I love to ask my daughters about their names. Tweener Maya, who currently wishes her name was Morgan, rolls her eyes while seven-year old Sage’s smile spreads under her lit-up eyes. I want to be sure Maya knows how she was named after two beautiful female writers, one a famous poet and the other who would have been had the drunk driver not taken her life in college. And I hope Sage will understand the multiple meanings behind her name – wisdom, its particular shade of green and the ubiquitous plant of my beloved New Mexican desert.
But it is their version of their name stories that I most love to hear, how the stories evolve over time and the details get mixed up, like Sage thinking she was named after an owl and Maya remembering the National Geographic magazine that came out the week after she was born with “MAYA” on the cover. We giggle as one story leads to another and, in the end, I feel satisfied. While they may not get all the details right, they understand the heart behind their names.
While I am convinced that Maya would be different if she were Morgan, it is how she understands and lives from the heart behind her name that matters. There are details, motives and feelings that I want to pass on to my girls about their names, but it is their own versions of the stories I tell them that will shape how they move through this world.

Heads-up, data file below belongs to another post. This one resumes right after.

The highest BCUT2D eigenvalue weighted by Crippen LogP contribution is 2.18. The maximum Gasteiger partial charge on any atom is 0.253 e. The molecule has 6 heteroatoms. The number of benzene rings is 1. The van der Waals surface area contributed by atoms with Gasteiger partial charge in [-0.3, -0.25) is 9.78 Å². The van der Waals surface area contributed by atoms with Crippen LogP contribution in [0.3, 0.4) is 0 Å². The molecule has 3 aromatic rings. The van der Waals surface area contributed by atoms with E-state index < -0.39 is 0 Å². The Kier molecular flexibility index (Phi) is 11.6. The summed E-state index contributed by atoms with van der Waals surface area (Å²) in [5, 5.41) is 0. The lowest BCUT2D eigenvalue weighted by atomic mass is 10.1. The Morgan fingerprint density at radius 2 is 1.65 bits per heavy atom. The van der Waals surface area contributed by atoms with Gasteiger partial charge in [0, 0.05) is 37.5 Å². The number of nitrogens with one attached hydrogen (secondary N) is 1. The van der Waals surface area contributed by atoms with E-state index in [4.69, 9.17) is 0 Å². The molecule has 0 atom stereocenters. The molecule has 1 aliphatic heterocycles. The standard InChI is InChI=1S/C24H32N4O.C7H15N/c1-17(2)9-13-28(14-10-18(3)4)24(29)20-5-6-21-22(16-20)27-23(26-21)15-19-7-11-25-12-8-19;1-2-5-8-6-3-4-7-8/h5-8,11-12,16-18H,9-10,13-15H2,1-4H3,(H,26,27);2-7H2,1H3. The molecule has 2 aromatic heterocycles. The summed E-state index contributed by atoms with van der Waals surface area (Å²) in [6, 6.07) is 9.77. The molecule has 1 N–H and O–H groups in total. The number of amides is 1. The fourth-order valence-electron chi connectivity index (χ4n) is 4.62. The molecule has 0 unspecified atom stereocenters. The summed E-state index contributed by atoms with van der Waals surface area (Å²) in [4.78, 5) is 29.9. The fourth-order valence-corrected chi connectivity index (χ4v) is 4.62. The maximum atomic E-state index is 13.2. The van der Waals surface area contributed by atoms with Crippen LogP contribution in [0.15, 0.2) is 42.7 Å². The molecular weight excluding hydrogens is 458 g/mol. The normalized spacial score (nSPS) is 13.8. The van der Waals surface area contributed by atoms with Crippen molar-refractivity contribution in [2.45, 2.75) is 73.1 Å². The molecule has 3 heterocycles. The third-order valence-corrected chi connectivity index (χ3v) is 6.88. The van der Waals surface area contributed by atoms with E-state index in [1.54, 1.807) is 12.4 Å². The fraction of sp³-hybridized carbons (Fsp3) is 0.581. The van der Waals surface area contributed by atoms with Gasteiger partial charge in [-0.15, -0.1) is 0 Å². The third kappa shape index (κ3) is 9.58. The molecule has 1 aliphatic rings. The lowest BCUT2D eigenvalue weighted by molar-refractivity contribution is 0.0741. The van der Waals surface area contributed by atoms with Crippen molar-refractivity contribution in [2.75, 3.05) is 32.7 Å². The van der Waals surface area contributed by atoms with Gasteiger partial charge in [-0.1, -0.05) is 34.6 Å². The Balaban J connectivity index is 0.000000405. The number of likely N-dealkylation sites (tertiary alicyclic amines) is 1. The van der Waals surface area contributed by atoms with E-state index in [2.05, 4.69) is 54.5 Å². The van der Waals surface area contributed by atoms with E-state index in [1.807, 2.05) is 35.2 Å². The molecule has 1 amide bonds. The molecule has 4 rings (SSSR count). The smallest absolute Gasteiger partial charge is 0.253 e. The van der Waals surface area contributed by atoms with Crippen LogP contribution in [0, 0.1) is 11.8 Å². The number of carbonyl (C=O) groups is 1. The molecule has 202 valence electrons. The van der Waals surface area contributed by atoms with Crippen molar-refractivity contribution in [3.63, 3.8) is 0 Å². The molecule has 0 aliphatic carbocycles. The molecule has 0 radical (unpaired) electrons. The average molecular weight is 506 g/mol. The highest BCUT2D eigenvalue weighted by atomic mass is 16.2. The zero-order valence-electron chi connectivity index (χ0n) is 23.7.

I like to imagine God asking me about the names he’s given me, listening with smiling eyes and open arms, patiently letting my versions of his naming stories evolve into laughter just as I do with my daughters. I picture God asking me to remember why he named me Free, New, or Wonderfully Made. I hear myself stumbling through my answers and leaving out important details.
Then, in the presence of the one who named me, I feel my fears about getting things wrong, and even my shame about not living up to these names, fade away. I understand that God had his reasons for giving us names and, just as my girls will never breathe in the New Mexico desert the same way I do, or feel the way my heart falls into rhythm when I read Maya Angelou, we will never experience our names exactly the way God does.
And this is exactly how it was meant to be.
God didn’t give us names like Cherished, Whole and Forgiven to see if we would get them right. He didn’t call us Washed Clean or Child of God to load us up with expectations and pressure.
God simply wants us to grasp the heart – the love – behind the names he gave us.
He wants to hear our versions of his stories, however crazy and far off from his intentions they may be. Because, more than anything, God wants to meet us in his sweet spot – the place where his story meets ours.